Charles Dupin

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Charles Dupin

Pierre Charles François Dupin (October 6, 1784, Varzy, Nièvre – January 18, 1873, Paris, France) was a French Catholic mathematician. He studied geometry with Monge at the École Polytechnique and then became a naval engineer. In 1819 he was appointed professor at the Conservatoire des Arts et Métiers; he kept this post until 1854. In 1822, he was elected a foreign member of the Royal Swedish Academy of Sciences.

In 1808, he participates in Greece science revival by teaching mathematics and mechanics lessons in Corfu. One of his students is Giovanni Carandino, who will be the founder of the Greek Mathematics School in the 1820s.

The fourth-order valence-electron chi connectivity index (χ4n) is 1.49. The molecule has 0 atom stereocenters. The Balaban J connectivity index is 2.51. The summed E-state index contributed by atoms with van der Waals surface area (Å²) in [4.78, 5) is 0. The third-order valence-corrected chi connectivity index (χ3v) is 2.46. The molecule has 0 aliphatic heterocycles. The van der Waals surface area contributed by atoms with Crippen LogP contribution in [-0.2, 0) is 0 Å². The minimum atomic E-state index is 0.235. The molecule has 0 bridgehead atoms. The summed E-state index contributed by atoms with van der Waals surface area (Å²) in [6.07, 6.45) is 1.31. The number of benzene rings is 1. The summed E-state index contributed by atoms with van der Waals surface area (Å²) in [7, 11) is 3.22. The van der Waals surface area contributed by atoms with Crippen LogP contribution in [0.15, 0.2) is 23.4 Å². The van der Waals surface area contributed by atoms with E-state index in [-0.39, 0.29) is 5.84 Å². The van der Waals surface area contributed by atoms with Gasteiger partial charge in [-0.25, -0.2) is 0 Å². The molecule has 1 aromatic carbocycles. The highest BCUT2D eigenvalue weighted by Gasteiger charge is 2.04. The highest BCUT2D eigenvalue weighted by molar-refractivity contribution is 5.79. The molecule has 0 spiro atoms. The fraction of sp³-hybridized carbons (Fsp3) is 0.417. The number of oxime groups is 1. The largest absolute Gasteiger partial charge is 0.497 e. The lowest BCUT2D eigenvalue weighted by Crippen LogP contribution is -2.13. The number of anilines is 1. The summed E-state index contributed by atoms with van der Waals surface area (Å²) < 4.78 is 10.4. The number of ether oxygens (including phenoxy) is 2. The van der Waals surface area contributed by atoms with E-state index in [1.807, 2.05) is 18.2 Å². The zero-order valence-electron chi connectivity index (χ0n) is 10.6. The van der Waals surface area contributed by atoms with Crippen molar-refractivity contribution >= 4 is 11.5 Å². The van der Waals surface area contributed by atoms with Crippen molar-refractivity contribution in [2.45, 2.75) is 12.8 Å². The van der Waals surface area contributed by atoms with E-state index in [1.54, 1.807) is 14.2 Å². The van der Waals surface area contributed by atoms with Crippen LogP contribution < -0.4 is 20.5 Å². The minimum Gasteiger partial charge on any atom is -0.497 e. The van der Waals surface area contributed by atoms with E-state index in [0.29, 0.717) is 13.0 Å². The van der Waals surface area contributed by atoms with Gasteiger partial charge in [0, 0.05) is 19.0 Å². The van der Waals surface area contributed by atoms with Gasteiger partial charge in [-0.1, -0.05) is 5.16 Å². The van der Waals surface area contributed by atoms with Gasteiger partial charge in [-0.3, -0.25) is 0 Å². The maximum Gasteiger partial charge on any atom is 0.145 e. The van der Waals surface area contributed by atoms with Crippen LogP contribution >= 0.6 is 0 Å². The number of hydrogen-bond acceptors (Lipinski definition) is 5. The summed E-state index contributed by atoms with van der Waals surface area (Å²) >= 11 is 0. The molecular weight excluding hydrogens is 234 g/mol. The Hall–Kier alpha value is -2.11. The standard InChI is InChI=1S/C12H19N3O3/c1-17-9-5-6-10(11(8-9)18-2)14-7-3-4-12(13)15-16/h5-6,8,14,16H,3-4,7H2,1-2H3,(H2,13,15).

In 1826 he published a thematic map showing the distribution of illiteracy in France, using shadings (from black to white), the first known instance of what is called a choropleth map today.

In addition, he had a political career and was appointed to the Senate in 1852. His mathematical work was in descriptive and differential geometry. He was the discoverer of conjugate tangents to a point on a surface and of the Dupin indicatrix.


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